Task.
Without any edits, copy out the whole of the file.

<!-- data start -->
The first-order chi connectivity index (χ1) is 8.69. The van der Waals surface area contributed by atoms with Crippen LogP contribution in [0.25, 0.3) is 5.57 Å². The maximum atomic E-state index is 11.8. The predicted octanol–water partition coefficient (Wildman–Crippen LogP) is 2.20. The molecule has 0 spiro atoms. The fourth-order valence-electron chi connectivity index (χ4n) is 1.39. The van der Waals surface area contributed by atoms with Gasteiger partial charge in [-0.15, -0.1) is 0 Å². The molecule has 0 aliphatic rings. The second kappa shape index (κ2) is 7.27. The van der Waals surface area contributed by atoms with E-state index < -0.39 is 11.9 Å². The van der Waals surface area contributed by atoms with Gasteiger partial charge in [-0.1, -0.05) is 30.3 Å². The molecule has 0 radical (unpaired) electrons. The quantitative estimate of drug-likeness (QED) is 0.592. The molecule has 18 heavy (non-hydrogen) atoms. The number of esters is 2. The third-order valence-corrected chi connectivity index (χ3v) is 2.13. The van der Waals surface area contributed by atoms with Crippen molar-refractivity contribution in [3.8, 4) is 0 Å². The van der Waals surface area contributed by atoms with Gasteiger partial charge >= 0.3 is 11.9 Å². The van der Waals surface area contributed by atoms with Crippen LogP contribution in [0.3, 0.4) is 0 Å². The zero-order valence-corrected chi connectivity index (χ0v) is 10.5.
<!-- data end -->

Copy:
The first-order chi connectivity index (χ1) is 8.69. The van der Waals surface area contributed by atoms with Crippen LogP contribution in [0.25, 0.3) is 5.57 Å². The maximum atomic E-state index is 11.8. The predicted octanol–water partition coefficient (Wildman–Crippen LogP) is 2.20. The molecule has 0 spiro atoms. The fourth-order valence-electron chi connectivity index (χ4n) is 1.39. The van der Waals surface area contributed by atoms with Gasteiger partial charge in [-0.15, -0.1) is 0 Å². The molecule has 0 aliphatic rings. The second kappa shape index (κ2) is 7.27. The van der Waals surface area contributed by atoms with E-state index < -0.39 is 11.9 Å². The van der Waals surface area contributed by atoms with Gasteiger partial charge in [-0.1, -0.05) is 30.3 Å². The molecule has 0 radical (unpaired) electrons. The quantitative estimate of drug-likeness (QED) is 0.592. The molecule has 18 heavy (non-hydrogen) atoms. The number of esters is 2. The third-order valence-corrected chi connectivity index (χ3v) is 2.13. The van der Waals surface area contributed by atoms with Crippen molar-refractivity contribution in [3.8, 4) is 0 Å². The van der Waals surface area contributed by atoms with Gasteiger partial charge >= 0.3 is 11.9 Å². The van der Waals surface area contributed by atoms with Crippen LogP contribution in [0.3, 0.4) is 0 Å². The zero-order valence-corrected chi connectivity index (χ0v) is 10.5.